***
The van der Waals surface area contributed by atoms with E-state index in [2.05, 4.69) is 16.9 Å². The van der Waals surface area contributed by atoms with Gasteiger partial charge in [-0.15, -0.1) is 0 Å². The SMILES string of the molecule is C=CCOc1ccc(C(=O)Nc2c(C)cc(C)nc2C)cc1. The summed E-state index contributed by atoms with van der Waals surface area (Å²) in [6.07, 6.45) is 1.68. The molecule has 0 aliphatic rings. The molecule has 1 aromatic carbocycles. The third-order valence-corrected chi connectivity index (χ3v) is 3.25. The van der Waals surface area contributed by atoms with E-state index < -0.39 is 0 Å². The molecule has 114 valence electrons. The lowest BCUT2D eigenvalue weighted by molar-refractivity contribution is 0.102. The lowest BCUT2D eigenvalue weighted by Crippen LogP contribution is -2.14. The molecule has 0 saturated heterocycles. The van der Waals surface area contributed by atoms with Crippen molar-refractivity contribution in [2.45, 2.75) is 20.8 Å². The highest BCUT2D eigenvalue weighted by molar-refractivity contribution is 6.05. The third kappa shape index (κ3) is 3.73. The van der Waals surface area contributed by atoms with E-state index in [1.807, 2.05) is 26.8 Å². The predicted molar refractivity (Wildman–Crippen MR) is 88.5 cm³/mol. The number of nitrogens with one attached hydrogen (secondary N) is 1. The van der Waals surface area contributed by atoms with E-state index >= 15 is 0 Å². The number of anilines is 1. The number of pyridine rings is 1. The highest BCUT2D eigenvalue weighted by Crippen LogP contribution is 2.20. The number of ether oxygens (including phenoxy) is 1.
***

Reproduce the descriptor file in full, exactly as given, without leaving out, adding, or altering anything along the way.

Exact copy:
The van der Waals surface area contributed by atoms with E-state index in [2.05, 4.69) is 16.9 Å². The van der Waals surface area contributed by atoms with Gasteiger partial charge in [-0.15, -0.1) is 0 Å². The SMILES string of the molecule is C=CCOc1ccc(C(=O)Nc2c(C)cc(C)nc2C)cc1. The summed E-state index contributed by atoms with van der Waals surface area (Å²) in [6.07, 6.45) is 1.68. The molecule has 0 aliphatic rings. The molecule has 1 aromatic carbocycles. The third-order valence-corrected chi connectivity index (χ3v) is 3.25. The van der Waals surface area contributed by atoms with E-state index < -0.39 is 0 Å². The molecule has 114 valence electrons. The lowest BCUT2D eigenvalue weighted by molar-refractivity contribution is 0.102. The lowest BCUT2D eigenvalue weighted by Crippen LogP contribution is -2.14. The molecule has 0 saturated heterocycles. The van der Waals surface area contributed by atoms with Crippen molar-refractivity contribution in [2.45, 2.75) is 20.8 Å². The highest BCUT2D eigenvalue weighted by molar-refractivity contribution is 6.05. The third kappa shape index (κ3) is 3.73. The van der Waals surface area contributed by atoms with E-state index in [1.807, 2.05) is 26.8 Å². The predicted molar refractivity (Wildman–Crippen MR) is 88.5 cm³/mol. The number of nitrogens with one attached hydrogen (secondary N) is 1. The van der Waals surface area contributed by atoms with E-state index >= 15 is 0 Å². The number of anilines is 1. The number of pyridine rings is 1. The highest BCUT2D eigenvalue weighted by Crippen LogP contribution is 2.20. The number of ether oxygens (including phenoxy) is 1.